Stay off DTT subsidies, Mexican Govt ordered

Juan Pablo Conti ©RapidTVNews | 23-11-2011

Fearing that the Government might be seeking to politically exploit the development of Mexico's digital terrestrial TV (DTT) in the run-up to next year's general elections, opposition MPs have succeeded in blocking the use of public funds to subsidise the technology.
The prohibition, driven by the Institutional Revolutionary Party (PRI), will remain in place at least until after the general elections are held on 1 July, 2012.
In an article signed by José Yuste and published by Mexican newspaper Excélsior yesterday, PRI MPs were quoted as arguing that their move was justified by the fact that "the recent re-election of Cristina Kirchner in Argentina had been possible in part thanks to the handing out of televisions and set-top boxes".
The restriction was included in Transitory Article 15 of the 2012 Federal Budget. In it, it is stated that: "it is forbidden to use public resources [...] to fully or partially subsidise, or to lend economic support of any kind to households or the general population with regards to the acquisition of electronic equipment and/or household appliances connected with digital television, as well as the handing out to households or the general population of such types of equipment until after the conclusion of the 2012 federal electoral process".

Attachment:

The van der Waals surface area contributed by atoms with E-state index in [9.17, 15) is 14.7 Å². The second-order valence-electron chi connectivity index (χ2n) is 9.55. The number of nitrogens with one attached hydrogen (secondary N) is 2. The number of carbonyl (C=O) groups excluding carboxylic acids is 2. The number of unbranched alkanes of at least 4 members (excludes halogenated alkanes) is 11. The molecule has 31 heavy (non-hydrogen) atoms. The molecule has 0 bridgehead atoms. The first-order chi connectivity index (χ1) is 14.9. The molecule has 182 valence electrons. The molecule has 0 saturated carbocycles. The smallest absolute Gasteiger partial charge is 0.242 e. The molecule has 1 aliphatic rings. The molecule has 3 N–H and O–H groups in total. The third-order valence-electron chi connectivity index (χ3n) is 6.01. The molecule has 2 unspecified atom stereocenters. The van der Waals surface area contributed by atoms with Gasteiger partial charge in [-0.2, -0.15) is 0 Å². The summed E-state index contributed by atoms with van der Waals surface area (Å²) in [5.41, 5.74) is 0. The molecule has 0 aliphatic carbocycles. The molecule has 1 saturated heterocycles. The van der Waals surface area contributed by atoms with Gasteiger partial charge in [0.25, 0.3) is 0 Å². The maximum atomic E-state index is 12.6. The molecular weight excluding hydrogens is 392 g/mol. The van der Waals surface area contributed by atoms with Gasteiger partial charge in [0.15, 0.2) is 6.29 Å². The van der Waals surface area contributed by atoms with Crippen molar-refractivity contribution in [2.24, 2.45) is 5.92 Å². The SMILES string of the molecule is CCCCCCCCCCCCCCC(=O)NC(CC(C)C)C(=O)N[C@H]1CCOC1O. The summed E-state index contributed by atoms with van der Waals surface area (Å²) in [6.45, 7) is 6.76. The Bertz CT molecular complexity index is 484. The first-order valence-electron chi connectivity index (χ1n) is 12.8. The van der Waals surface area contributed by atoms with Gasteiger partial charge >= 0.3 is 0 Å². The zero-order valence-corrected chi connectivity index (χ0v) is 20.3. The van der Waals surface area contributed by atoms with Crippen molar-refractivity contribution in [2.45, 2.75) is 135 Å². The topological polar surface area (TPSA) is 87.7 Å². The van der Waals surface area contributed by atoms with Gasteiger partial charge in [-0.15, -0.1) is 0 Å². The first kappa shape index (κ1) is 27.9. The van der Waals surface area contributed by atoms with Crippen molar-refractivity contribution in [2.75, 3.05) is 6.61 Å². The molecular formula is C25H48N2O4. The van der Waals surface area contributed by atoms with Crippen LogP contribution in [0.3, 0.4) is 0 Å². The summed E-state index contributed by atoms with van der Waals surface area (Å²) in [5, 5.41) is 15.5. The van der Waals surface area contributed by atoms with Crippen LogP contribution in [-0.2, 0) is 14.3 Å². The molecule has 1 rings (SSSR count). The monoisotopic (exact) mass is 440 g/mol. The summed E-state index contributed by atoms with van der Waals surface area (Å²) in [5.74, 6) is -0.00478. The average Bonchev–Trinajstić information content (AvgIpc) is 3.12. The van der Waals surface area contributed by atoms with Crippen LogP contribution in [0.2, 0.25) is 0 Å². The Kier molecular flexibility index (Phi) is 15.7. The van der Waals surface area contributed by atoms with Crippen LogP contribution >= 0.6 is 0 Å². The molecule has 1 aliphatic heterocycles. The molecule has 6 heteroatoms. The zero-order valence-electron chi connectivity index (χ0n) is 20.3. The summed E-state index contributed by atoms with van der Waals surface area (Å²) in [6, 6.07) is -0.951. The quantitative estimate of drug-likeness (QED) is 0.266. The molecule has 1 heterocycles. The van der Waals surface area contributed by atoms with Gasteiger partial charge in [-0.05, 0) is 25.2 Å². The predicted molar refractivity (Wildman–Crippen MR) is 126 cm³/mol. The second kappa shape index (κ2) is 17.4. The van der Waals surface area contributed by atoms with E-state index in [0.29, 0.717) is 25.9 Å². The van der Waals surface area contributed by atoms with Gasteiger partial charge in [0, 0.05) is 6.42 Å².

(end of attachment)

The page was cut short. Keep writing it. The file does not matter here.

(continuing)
The freezing of public money for DTT will add to the list of hurdles that President Felipe Calderón has been facing in his attempts to accelerate the introduction of the platform in Mexico.
In September 2010, a presidential decree brought forward the analogue TV switch-off date from 2021 to 2015. While the Supreme Court of Justice has now confirmed the legality of the decree (following strong criticism from opposition MPs), such confirmation only materialised last week – over a year after the original political decision